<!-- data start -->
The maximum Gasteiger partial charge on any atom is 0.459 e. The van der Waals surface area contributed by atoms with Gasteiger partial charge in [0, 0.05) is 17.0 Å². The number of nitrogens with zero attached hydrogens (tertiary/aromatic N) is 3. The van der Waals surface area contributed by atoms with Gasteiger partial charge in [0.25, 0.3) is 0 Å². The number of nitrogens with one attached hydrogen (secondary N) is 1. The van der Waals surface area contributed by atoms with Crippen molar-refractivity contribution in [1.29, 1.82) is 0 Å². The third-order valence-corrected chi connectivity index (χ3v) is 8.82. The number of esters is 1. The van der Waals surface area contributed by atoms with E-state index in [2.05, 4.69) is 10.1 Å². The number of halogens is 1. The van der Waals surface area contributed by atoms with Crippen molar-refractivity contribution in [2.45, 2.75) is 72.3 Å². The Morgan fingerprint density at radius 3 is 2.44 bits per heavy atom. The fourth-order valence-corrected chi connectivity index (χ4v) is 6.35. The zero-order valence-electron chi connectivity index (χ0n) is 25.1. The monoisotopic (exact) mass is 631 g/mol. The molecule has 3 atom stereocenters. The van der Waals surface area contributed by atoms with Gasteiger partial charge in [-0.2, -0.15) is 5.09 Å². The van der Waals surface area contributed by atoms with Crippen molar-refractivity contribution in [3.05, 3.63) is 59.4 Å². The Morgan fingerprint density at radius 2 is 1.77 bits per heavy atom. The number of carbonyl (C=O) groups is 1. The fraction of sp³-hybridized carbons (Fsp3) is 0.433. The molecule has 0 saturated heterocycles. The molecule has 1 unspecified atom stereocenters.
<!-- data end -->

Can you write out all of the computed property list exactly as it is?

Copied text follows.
The maximum Gasteiger partial charge on any atom is 0.459 e. The van der Waals surface area contributed by atoms with Gasteiger partial charge in [0, 0.05) is 17.0 Å². The number of nitrogens with zero attached hydrogens (tertiary/aromatic N) is 3. The van der Waals surface area contributed by atoms with Gasteiger partial charge in [0.25, 0.3) is 0 Å². The number of nitrogens with one attached hydrogen (secondary N) is 1. The van der Waals surface area contributed by atoms with Crippen molar-refractivity contribution in [1.29, 1.82) is 0 Å². The third-order valence-corrected chi connectivity index (χ3v) is 8.82. The number of esters is 1. The van der Waals surface area contributed by atoms with E-state index in [2.05, 4.69) is 10.1 Å². The number of halogens is 1. The van der Waals surface area contributed by atoms with Crippen molar-refractivity contribution in [2.45, 2.75) is 72.3 Å². The Morgan fingerprint density at radius 3 is 2.44 bits per heavy atom. The fourth-order valence-corrected chi connectivity index (χ4v) is 6.35. The zero-order valence-electron chi connectivity index (χ0n) is 25.1. The monoisotopic (exact) mass is 631 g/mol. The molecule has 3 atom stereocenters. The van der Waals surface area contributed by atoms with Gasteiger partial charge in [-0.2, -0.15) is 5.09 Å². The van der Waals surface area contributed by atoms with Crippen molar-refractivity contribution in [3.05, 3.63) is 59.4 Å². The Morgan fingerprint density at radius 2 is 1.77 bits per heavy atom. The number of carbonyl (C=O) groups is 1. The fraction of sp³-hybridized carbons (Fsp3) is 0.433. The molecule has 0 saturated heterocycles. The molecule has 1 unspecified atom stereocenters.